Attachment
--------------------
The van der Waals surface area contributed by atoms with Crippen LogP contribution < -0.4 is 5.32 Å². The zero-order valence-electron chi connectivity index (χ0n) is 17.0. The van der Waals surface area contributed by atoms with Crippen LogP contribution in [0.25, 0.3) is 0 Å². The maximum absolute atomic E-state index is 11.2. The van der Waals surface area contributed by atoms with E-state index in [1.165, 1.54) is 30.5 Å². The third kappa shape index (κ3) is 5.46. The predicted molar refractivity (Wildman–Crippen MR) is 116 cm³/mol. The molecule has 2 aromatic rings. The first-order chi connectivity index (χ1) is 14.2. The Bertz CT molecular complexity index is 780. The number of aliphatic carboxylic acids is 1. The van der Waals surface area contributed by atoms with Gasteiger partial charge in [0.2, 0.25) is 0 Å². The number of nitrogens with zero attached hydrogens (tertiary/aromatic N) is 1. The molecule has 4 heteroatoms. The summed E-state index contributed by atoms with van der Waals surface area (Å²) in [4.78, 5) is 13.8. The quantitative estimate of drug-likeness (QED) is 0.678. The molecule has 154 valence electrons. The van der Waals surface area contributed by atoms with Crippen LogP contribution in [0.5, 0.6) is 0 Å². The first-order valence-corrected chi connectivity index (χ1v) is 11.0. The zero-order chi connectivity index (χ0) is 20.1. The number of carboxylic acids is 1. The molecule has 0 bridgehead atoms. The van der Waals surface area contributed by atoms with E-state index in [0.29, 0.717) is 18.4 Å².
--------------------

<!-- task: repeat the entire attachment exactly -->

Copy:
The van der Waals surface area contributed by atoms with Crippen LogP contribution < -0.4 is 5.32 Å². The zero-order valence-electron chi connectivity index (χ0n) is 17.0. The van der Waals surface area contributed by atoms with Crippen LogP contribution in [0.25, 0.3) is 0 Å². The maximum absolute atomic E-state index is 11.2. The van der Waals surface area contributed by atoms with E-state index in [1.165, 1.54) is 30.5 Å². The third kappa shape index (κ3) is 5.46. The predicted molar refractivity (Wildman–Crippen MR) is 116 cm³/mol. The molecule has 2 aromatic rings. The first-order chi connectivity index (χ1) is 14.2. The Bertz CT molecular complexity index is 780. The number of aliphatic carboxylic acids is 1. The van der Waals surface area contributed by atoms with Gasteiger partial charge in [0.2, 0.25) is 0 Å². The number of nitrogens with zero attached hydrogens (tertiary/aromatic N) is 1. The molecule has 4 heteroatoms. The summed E-state index contributed by atoms with van der Waals surface area (Å²) in [4.78, 5) is 13.8. The quantitative estimate of drug-likeness (QED) is 0.678. The molecule has 154 valence electrons. The van der Waals surface area contributed by atoms with Crippen LogP contribution in [0.5, 0.6) is 0 Å². The first-order valence-corrected chi connectivity index (χ1v) is 11.0. The zero-order chi connectivity index (χ0) is 20.1. The number of carboxylic acids is 1. The molecule has 0 bridgehead atoms. The van der Waals surface area contributed by atoms with E-state index in [0.29, 0.717) is 18.4 Å².